Orlando Masterpieces of Women's Literature Orlando Analysis
by Virginia Woolf

Start Your Free Trial

Download Orlando Study Guide

Subscribe Now

Masterpieces of Women's Literature Orlando Analysis

Virginia Woolf’s Orlando is really a literary hybrid, easy to read but difficult to define. The writer called it a mock-biography because it allowed her greater expression of comic fantasy and showcased her ornate style of writing. The novel, however, is more than a biography because it blends the genre with fantasy, fiction, poetry, and allegory. It can also be viewed as an satire, a feminist tract, or a pleasant comic examination of English literature through metaphor. Despite its lightness of tone, Woolf intended the novel as an examination of the creative process, sexual identity and inequality, and the experience of psychological time.

No analysis of Orlando is considered complete or definitive without an understanding of her complex relationship with fellow writer Victoria (Vita) Sackville-West. Woolf and Sackville-West, an acknowledged bisexual, were intimate friends and lovers. They first met at a dinner party in December, 1922, but the affair was slow in developing and did not flourish until the years between 1925 and 1929. Initially, the much older Woolf was shy and both repelled and fascinated by Sackville-West’s nature. For Sackville-West, it was one of numerous lesbian affairs carried out in the 1920’s, but for the married Woolf, it was her first. In fact, the affair became Woolf’s grand passion and the inspiration for her writings, particularly Orlando, which reached a creative peak during this same period.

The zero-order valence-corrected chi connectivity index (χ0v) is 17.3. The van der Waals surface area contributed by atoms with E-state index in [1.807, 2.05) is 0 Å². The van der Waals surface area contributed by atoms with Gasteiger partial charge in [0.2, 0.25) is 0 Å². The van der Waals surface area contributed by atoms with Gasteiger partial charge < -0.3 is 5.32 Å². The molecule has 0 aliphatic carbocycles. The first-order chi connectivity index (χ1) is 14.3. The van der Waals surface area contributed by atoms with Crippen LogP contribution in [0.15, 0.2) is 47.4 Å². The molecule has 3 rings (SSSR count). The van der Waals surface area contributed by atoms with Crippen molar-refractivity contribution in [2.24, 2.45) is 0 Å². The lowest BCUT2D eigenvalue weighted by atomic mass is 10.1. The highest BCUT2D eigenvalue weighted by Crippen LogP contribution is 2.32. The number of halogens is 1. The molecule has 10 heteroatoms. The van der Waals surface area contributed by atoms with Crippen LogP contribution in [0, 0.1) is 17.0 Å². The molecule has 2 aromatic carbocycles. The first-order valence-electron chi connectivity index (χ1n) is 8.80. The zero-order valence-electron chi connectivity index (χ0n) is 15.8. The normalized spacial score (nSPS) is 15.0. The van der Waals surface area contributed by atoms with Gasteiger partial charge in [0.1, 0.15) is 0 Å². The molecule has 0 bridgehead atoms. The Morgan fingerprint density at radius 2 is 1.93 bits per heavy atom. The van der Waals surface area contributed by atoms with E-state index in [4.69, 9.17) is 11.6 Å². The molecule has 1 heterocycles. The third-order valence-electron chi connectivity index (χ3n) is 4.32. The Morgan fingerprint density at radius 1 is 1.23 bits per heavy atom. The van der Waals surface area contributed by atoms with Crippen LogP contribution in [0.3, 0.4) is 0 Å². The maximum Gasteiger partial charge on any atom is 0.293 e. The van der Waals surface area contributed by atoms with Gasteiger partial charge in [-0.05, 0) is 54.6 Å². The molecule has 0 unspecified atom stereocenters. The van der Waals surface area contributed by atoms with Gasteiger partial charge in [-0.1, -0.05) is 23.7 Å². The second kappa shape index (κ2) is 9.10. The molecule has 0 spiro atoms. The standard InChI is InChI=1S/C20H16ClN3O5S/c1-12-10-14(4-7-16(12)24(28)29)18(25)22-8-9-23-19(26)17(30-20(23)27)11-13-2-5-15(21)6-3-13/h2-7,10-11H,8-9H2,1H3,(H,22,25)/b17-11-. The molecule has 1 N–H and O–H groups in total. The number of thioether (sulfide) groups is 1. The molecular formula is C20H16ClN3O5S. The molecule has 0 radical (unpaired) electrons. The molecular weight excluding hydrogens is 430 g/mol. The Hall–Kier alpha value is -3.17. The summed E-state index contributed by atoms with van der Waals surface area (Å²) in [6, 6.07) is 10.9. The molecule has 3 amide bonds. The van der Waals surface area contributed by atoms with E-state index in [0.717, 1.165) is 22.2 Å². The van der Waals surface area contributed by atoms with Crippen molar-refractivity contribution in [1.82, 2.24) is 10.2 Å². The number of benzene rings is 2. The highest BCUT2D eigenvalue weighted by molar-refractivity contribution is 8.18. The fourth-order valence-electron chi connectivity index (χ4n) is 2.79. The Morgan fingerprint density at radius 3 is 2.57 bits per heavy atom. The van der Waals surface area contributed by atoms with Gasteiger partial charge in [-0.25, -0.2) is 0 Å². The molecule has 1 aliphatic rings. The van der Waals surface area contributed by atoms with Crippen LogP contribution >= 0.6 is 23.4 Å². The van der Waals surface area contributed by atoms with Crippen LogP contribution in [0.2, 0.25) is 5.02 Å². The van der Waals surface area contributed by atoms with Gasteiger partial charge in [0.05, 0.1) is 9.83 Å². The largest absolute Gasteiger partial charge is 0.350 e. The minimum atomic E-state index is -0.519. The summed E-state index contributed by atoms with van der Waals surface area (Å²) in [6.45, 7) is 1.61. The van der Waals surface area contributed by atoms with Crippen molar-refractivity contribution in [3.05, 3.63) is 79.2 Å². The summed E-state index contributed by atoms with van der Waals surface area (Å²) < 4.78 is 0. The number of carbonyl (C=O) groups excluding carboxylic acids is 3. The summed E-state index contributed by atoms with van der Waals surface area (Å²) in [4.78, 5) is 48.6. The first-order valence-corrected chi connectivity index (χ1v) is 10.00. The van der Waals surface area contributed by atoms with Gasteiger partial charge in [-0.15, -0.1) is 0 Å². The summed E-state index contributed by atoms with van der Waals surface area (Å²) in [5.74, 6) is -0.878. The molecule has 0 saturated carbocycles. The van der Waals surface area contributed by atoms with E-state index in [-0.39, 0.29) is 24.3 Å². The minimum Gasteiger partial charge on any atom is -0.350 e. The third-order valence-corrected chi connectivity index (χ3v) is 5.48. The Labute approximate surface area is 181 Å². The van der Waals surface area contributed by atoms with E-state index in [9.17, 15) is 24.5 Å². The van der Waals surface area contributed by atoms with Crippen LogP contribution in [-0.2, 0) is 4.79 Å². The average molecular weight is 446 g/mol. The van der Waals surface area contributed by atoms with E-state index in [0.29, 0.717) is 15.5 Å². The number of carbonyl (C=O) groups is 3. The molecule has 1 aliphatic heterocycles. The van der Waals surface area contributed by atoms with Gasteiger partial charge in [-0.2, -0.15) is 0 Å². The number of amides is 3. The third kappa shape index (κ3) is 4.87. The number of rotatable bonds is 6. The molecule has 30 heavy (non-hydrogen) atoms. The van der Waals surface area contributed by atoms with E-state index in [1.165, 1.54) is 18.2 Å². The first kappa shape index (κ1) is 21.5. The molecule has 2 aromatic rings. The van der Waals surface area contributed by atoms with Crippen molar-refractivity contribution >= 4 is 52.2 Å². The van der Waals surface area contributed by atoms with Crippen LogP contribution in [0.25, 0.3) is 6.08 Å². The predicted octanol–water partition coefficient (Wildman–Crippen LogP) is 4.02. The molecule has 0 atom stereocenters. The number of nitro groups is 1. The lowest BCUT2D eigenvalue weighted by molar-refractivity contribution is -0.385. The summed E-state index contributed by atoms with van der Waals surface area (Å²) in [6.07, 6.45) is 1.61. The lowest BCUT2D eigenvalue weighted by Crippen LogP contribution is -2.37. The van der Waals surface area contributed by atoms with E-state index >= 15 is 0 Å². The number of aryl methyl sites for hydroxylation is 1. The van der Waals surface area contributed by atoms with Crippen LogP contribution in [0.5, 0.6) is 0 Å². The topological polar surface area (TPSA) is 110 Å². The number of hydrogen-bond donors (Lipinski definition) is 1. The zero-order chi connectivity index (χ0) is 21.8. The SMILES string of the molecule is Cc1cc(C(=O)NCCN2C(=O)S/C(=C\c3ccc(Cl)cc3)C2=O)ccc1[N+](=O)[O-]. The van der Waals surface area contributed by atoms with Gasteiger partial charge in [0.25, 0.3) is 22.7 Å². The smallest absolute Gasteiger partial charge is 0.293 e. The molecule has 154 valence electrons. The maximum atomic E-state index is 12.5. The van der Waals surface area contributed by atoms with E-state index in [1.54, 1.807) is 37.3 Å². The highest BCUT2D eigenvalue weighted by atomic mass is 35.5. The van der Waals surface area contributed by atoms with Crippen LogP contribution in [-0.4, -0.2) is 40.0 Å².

Orlando is dedicated to Sackville-West, the title character patterned closely after her. Orlando’s long-lived history is modeled after her four-centuries-old aristocratic heritage. Woolf’s information came from Sackville-West’s own published book, Knole and the Sackvilles (1922), a biography of her grand country estate. The author used her lover’s Elizabethan ancestor, Lord Thomas Brockhurst, as her model for the young Orlando. The male character’s feelings, attitudes, and literary inclinations belong to Sackville-West, however, and intensify when the gender transformation takes place.

Throughout the novel, Orlando is depicted as a sexually ambiguous figure, as though the character possesses both feminine and masculine attributes. Both Sackville-West and Orlando, for example, exhibit public transvestism. Other paral-lels between them abound, including personal details, exquisite legs, love of nature and animals, and attachment to heritage and home. Even Orlando’s struggle to re-tain her ancestral estates, to be taken away, solely because she is a woman, can be found in Sackville-West’s similar, but unsuccessful, attempt to keep her property. The names and personalities of several of the book’s characters can also be found in her ancestry.

The connection goes further. In the original 1928 edition, the book has a series of illustrations featuring Orlando, posed by Sackville-West. Yet Woolf’s portrait is not always...

(The entire section is 671 words.)